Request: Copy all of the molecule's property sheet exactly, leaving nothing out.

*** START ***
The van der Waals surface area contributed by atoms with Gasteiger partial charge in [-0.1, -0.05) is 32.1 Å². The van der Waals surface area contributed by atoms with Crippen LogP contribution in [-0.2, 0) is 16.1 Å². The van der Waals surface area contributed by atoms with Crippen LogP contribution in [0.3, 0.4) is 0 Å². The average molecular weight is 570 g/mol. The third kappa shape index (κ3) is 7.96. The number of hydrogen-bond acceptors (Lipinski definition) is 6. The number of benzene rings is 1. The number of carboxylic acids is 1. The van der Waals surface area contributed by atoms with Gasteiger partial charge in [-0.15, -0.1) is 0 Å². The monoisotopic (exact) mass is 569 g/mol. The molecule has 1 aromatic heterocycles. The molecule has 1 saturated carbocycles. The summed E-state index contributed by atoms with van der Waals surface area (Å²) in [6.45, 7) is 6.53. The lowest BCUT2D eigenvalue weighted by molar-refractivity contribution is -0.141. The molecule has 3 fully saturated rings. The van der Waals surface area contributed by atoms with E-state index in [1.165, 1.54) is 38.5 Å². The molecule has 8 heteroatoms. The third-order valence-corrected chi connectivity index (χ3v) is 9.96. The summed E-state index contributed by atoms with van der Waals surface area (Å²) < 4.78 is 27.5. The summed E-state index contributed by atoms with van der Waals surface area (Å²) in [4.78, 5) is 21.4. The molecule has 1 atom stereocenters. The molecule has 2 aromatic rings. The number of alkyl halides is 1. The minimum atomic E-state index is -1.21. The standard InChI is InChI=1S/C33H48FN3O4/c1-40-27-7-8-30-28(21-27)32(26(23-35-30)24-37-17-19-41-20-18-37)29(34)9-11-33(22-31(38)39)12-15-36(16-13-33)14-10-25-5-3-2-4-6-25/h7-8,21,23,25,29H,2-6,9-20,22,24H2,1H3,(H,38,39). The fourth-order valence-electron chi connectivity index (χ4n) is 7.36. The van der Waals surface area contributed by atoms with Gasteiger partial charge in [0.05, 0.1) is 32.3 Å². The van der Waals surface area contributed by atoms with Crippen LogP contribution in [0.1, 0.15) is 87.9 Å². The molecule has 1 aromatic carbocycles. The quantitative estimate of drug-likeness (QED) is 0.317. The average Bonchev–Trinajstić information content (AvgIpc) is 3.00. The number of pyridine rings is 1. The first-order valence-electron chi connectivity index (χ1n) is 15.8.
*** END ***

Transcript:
The van der Waals surface area contributed by atoms with Gasteiger partial charge in [-0.1, -0.05) is 32.1 Å². The van der Waals surface area contributed by atoms with Crippen LogP contribution in [-0.2, 0) is 16.1 Å². The van der Waals surface area contributed by atoms with Crippen LogP contribution in [0.3, 0.4) is 0 Å². The average molecular weight is 570 g/mol. The third kappa shape index (κ3) is 7.96. The number of hydrogen-bond acceptors (Lipinski definition) is 6. The number of benzene rings is 1. The number of carboxylic acids is 1. The van der Waals surface area contributed by atoms with Gasteiger partial charge in [-0.15, -0.1) is 0 Å². The monoisotopic (exact) mass is 569 g/mol. The molecule has 1 aromatic heterocycles. The molecule has 1 saturated carbocycles. The summed E-state index contributed by atoms with van der Waals surface area (Å²) in [6.45, 7) is 6.53. The lowest BCUT2D eigenvalue weighted by molar-refractivity contribution is -0.141. The molecule has 3 fully saturated rings. The van der Waals surface area contributed by atoms with E-state index in [1.165, 1.54) is 38.5 Å². The molecule has 8 heteroatoms. The third-order valence-corrected chi connectivity index (χ3v) is 9.96. The summed E-state index contributed by atoms with van der Waals surface area (Å²) < 4.78 is 27.5. The summed E-state index contributed by atoms with van der Waals surface area (Å²) in [4.78, 5) is 21.4. The molecule has 1 atom stereocenters. The molecule has 2 aromatic rings. The number of alkyl halides is 1. The minimum atomic E-state index is -1.21. The standard InChI is InChI=1S/C33H48FN3O4/c1-40-27-7-8-30-28(21-27)32(26(23-35-30)24-37-17-19-41-20-18-37)29(34)9-11-33(22-31(38)39)12-15-36(16-13-33)14-10-25-5-3-2-4-6-25/h7-8,21,23,25,29H,2-6,9-20,22,24H2,1H3,(H,38,39). The fourth-order valence-electron chi connectivity index (χ4n) is 7.36. The van der Waals surface area contributed by atoms with Gasteiger partial charge in [0.05, 0.1) is 32.3 Å². The van der Waals surface area contributed by atoms with Crippen LogP contribution in [0.1, 0.15) is 87.9 Å². The molecule has 1 aromatic carbocycles. The quantitative estimate of drug-likeness (QED) is 0.317. The average Bonchev–Trinajstić information content (AvgIpc) is 3.00. The number of pyridine rings is 1. The first-order valence-electron chi connectivity index (χ1n) is 15.8.